46 C.F.R. § 515.31, among other regulations, prevents any FMC-licensed shipping intermediary from making any “false statement”. Failure to comply, that is, willfully making a false statement which you either “knew or should have known was false can bring penalties of tens of thousands of dollars. Similarly, a Customs Broker is licensed by the Bureau of Customs and Border Protection to provide “a valuable service to importers”. It has been held repeatedly that the broker is in breach of its duty as a licensee when it enables an importers’ conduct which violates Customs’ regulations. The penalty to a Customs Broker for irresponsible management of its Customs brokerage business is minimum of $30,000 per event.  Who needs that?

The two entities mentioned above are excellent examples of firms exercising their legal and ethical obligations. But beside the avoidance of legal problems, there is a business advantage to this behavior.  There is no question that conducting your business on an ethical basis at all times will cause it to grow consistently year by year.  Your staff, your customers, your vendors and the industry as a whole will respect and recommend you.  At the same time, there is no question that if you start to make (even the smallest) exceptions to what you believe are proper ethical canons, you will fall into a trap whereby your reputation will suffer and long-term your business will fail to prosper.  Doors fly open when the ethical businessman approaches, and close tightly before those with unethical reputations. So act ethically, use common sense, respect your license obligations, and if you don’t know how to proceed in a given circumstance, feel free to call us for a short discussion of your obligations.

Enhanced Enforcement of Antidumping and Countervailing Duties, New Petitions

  1. Executive Orders

President Trump issued two Executive Orders on March 31, 2017, signaling the new administration’s opposition to unfair trade practices. The first Executive Order (See Original Document Here) directs the Department of Commerce (“DOC”) and the United States Trade Representative (“USTR”) to conduct a broad review of differential tariffs, non-tariff barriers, injurious dumping, injurious government subsidization, intellectual property theft, forced technology transfer, denial of worker rights and labor standards, etc. The second Executive Order (See Original Document Here) aims at the collection of antidumping and countervailing duties. Both address  enforcement of violations of U.S. trade laws.

The U.S. estimates that uncollected AD/CVD duties for 2015 reached $2.3 billion. CBP is directed develop a plan requiring  “covered importers” of subject merchandise who pose a risk to the revenue of the United States to provide security through a bond or other legal measure. “Covered importers” are defined as new importers or importers for which the agency has a record of incomplete or late payment of antidumping or countervailing duties. Those benefiting from low bonds should be careful now to ensure timely and sufficient payment of the AD/CVD duties  or otherwise be subject to the increased bond requirements.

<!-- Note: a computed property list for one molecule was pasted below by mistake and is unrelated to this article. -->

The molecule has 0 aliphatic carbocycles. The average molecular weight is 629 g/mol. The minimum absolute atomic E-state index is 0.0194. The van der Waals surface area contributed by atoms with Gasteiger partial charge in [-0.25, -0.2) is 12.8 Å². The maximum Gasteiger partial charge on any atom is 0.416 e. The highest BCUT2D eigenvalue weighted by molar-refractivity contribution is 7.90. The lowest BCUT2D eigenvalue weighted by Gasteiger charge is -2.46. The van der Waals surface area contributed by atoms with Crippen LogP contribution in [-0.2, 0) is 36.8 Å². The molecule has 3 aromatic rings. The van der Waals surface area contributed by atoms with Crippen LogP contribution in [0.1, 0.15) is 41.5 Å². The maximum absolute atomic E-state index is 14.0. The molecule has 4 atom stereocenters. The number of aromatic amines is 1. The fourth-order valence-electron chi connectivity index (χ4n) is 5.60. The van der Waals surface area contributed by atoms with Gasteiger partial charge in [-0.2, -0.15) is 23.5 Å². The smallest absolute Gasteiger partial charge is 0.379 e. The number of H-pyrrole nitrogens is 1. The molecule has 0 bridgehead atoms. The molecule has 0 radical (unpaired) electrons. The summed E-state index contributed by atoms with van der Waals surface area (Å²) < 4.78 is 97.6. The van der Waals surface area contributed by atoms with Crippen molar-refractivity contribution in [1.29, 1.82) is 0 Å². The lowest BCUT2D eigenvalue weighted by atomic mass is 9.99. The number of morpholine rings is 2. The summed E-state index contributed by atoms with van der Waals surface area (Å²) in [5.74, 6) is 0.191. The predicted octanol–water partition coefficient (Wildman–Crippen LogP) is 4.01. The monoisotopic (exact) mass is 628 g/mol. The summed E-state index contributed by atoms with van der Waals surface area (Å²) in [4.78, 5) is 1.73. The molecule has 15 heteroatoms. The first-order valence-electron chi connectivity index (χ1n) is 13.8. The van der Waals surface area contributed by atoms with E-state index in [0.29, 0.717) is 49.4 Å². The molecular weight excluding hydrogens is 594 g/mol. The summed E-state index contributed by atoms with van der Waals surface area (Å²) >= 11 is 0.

CBP must “develop and implement a strategy and plan for combating violations of United States trade and customs laws for goods and for enabling interdiction and disposal, including through methods other than seizure, of inadmissible merchandise entering through any mode of transportation.” What “methods of interdiction and disposal other than seizure” means is unknown.

Regarding the protection of intellectual property rights at the border, now  the government will share with rights holders, to the extent permitted by law, information necessary to determine whether there has been an IPR infringement and information regarding merchandise that has been abandoned before seizure. Previously that “commercial proprietary information” was withheld. The change may allow rights holders to sue infringers in U.S. courts or to seek exclusion orders from the International Trade Commission

The Department of Justice (“DOJ”) must “allocate appropriate resources to ensure that Federal prosecutors accord a high priority to prosecuting significant offenses related to violations of trade laws.”  Normally, U.S. trade enforcement attorneys who deal with penalty cases are in the Civil Division at DOJ and are not called “prosecutors.” It seems that the Executive Order refers to prosecution of criminal violations.  As we know, federal laws impose criminal sanctions on a wide spectrum of illegal activities, such as fraudulent and/or knowing importation (or facilitation of such importation) of counterfeit merchandise or merchandise whose importation is “contrary to law,” false claims for refund of duties, false classification, false statements, smuggling, etc. We may see more prosecutions of individuals for trade-related cases.

2. Recent AD/CVD Development